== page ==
H-1B Visa fraud: Indian American sentenced to 15 months in California


An Indian American CEO of a staffing company was sentenced to 15 months in prison for making false statements in foreign workers’ H-1B visa applications, announced the Acting United States Attorney Stephanie M. Hinds office on Tuesday, Nov.23.

Kishore Kavuru, 49, of Sunnyvale, California, pleaded guilty to one count of visa fraud on May 24, 2021.  In his plea agreement, Kavuru stated he owned, operated, and was CEO of four different staffing companies. His companies specialized in obtaining H-1B visas for foreign skilled workers and placing these individuals in the United States at technology firms seeking qualified H-1B contractors.

Kavuru was responsible for creating H-1B visa applications for foreign workers and submitting them to the appropriate government agencies of the United States.

Known as the H-1B Specialty Occupation Workers program, the H-1B visa program allows an employer to temporarily hire a skilled foreign worker in the United States on a non-immigrant basis. The position must qualify as a “specialty occupation,” which requires application of specialized knowledge and a bachelor’s degree or equivalent in the specialty.

Kavuru admitted in his plea agreement that from 2009 through at least 2017, he engaged in a fraudulent scheme to obtain H-1B visas from government agencies by submitting more than 100 applications that contained false and fraudulent statements. The applications falsely described available H-1B positions and stated that such workers were to be placed accordingly at specific companies. He admitted he knew at the time he submitted the applications that the companies did not have the jobs mentioned and that he did not intend to place the workers at those companies. None of those foreign skilled workers were ever placed at those companies.  Kavuru, or one of his employees at his direction, signed the visa applications attesting under penalty of perjury to the truth of those false statements.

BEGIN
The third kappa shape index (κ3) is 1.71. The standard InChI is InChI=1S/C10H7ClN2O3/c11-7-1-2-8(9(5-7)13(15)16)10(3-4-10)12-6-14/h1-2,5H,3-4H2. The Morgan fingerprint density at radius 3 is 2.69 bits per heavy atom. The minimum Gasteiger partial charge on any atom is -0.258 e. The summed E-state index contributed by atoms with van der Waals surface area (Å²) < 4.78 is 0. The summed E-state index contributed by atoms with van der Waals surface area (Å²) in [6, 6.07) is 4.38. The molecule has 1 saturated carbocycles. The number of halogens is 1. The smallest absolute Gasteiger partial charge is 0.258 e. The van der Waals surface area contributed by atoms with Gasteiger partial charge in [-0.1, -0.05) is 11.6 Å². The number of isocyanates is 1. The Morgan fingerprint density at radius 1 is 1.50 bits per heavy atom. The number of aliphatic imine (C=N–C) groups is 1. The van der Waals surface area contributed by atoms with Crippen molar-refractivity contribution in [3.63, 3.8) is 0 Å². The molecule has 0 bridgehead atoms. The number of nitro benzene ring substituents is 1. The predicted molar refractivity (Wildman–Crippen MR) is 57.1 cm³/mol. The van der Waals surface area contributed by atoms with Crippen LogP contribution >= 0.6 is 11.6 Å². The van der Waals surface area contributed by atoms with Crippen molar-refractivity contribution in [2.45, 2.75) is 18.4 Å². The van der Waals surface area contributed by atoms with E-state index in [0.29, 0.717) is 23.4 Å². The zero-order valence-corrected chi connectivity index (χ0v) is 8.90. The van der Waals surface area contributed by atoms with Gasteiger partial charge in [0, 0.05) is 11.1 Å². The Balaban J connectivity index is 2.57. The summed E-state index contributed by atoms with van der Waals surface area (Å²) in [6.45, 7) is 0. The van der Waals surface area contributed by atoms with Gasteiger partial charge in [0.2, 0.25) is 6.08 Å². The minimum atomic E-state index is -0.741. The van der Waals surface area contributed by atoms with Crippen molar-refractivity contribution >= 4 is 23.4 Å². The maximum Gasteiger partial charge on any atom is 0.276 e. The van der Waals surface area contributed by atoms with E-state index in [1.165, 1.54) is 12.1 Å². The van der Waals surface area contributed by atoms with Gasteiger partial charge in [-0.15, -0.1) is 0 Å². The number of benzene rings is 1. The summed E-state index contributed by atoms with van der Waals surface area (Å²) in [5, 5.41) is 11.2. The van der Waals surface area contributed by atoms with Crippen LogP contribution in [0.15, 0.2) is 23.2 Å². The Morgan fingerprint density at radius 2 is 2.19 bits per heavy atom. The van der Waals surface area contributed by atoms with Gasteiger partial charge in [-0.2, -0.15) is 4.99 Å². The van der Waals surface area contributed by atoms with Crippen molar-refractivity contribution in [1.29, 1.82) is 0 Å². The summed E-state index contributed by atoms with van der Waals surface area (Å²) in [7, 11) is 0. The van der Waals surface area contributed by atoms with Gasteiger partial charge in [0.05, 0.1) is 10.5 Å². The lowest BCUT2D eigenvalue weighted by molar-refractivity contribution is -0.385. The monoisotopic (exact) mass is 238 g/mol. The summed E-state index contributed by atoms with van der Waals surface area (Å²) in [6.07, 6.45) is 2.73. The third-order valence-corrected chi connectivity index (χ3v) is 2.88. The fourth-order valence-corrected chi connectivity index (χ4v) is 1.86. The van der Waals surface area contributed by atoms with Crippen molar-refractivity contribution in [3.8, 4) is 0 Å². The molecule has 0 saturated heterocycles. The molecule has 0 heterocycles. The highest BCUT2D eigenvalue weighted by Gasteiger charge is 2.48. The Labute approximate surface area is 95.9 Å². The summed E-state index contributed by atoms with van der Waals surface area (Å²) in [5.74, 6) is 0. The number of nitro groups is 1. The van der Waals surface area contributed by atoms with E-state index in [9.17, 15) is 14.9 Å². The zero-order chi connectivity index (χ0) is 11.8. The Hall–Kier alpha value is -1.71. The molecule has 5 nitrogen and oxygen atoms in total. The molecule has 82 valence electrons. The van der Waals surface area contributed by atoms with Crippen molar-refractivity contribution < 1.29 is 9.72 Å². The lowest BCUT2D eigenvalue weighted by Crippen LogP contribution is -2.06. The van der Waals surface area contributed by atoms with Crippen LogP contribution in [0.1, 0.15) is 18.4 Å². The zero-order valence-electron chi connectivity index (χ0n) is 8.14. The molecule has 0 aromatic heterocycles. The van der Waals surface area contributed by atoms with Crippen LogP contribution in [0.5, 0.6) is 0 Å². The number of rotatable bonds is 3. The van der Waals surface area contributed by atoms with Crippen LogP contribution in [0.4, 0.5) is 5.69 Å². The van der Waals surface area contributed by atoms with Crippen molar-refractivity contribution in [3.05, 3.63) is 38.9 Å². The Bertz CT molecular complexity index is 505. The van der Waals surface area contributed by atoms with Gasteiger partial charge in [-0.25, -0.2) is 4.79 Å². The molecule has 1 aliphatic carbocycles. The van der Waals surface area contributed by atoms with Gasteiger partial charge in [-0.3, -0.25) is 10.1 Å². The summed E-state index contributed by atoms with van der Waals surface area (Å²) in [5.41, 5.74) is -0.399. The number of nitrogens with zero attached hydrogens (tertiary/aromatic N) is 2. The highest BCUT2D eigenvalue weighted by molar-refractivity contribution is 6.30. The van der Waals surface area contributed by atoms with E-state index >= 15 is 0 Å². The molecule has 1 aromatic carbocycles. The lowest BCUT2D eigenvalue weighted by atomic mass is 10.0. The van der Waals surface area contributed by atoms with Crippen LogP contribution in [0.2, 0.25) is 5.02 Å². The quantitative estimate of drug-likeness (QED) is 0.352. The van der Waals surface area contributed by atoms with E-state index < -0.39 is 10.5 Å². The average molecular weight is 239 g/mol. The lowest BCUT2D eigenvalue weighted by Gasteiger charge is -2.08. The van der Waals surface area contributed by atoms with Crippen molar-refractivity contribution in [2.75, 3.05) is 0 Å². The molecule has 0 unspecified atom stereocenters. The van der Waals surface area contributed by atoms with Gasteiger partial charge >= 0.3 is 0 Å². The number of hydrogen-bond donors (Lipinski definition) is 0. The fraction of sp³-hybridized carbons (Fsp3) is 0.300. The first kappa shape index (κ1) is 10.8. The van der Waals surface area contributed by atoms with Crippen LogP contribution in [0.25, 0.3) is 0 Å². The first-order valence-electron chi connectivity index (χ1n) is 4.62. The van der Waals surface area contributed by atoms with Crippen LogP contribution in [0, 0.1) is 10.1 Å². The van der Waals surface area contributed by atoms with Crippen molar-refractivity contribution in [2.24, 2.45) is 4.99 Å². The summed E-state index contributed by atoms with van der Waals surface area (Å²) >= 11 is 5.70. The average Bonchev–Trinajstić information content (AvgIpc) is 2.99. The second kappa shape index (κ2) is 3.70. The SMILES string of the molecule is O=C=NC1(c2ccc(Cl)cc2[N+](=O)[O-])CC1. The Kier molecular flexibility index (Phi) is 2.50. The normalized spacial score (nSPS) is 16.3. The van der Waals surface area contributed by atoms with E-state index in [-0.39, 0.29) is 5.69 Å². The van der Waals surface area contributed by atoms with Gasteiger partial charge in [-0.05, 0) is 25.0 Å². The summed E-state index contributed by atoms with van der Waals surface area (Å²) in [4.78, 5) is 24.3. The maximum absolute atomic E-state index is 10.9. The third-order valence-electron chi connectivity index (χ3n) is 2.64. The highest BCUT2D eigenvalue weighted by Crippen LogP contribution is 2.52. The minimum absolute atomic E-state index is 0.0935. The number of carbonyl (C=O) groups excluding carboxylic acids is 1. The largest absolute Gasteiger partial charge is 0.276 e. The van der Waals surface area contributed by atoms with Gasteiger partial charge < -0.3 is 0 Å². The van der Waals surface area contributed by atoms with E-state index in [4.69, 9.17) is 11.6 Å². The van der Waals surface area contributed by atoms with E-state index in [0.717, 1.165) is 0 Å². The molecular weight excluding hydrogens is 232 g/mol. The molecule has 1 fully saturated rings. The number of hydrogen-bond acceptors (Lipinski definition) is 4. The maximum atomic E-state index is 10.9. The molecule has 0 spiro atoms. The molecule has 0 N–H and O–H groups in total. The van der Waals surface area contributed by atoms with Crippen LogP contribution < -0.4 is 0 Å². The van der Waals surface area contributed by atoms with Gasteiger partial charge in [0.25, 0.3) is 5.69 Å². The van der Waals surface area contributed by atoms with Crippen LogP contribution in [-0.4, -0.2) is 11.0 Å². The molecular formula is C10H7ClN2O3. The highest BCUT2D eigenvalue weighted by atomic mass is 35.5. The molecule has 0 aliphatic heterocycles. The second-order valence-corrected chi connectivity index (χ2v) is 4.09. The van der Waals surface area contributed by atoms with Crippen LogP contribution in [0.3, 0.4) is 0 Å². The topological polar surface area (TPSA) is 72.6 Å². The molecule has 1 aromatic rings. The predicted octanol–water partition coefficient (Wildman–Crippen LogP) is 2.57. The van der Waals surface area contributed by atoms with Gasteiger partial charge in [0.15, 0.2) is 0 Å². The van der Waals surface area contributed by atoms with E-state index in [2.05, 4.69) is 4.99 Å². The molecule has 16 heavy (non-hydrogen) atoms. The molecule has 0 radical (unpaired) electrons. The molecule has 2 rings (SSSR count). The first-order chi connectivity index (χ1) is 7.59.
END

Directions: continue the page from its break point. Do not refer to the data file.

Kavuru further admitted that he violated U.S. Department of Labor (US DOL) regulations by charging the workers thousands of dollars in cash for the cost of preparing and submitting their visa petitions. He also admitted he did not pay his visa recipients for months while he looked for legitimate H-1B positions for them, violating US DOL regulations by failing to pay the workers while they are “benched” in this manner.

In a memo filed for sentencing, the government calculated that Kavuru orchestrated the submission of applications that earned him more than $1.5 million in fraudulently-obtained proceeds.

In addition to his 15-month prison sentence imposed for visa fraud in violation, the United District Judge Edward J. Davila entered a forfeiture money judgment in the amount of $533,350.03. The sentence also included a three-year period of supervision following Kavuru’s release from prison.

Kavuru will surrender to begin serving his sentence on February 10, 2022.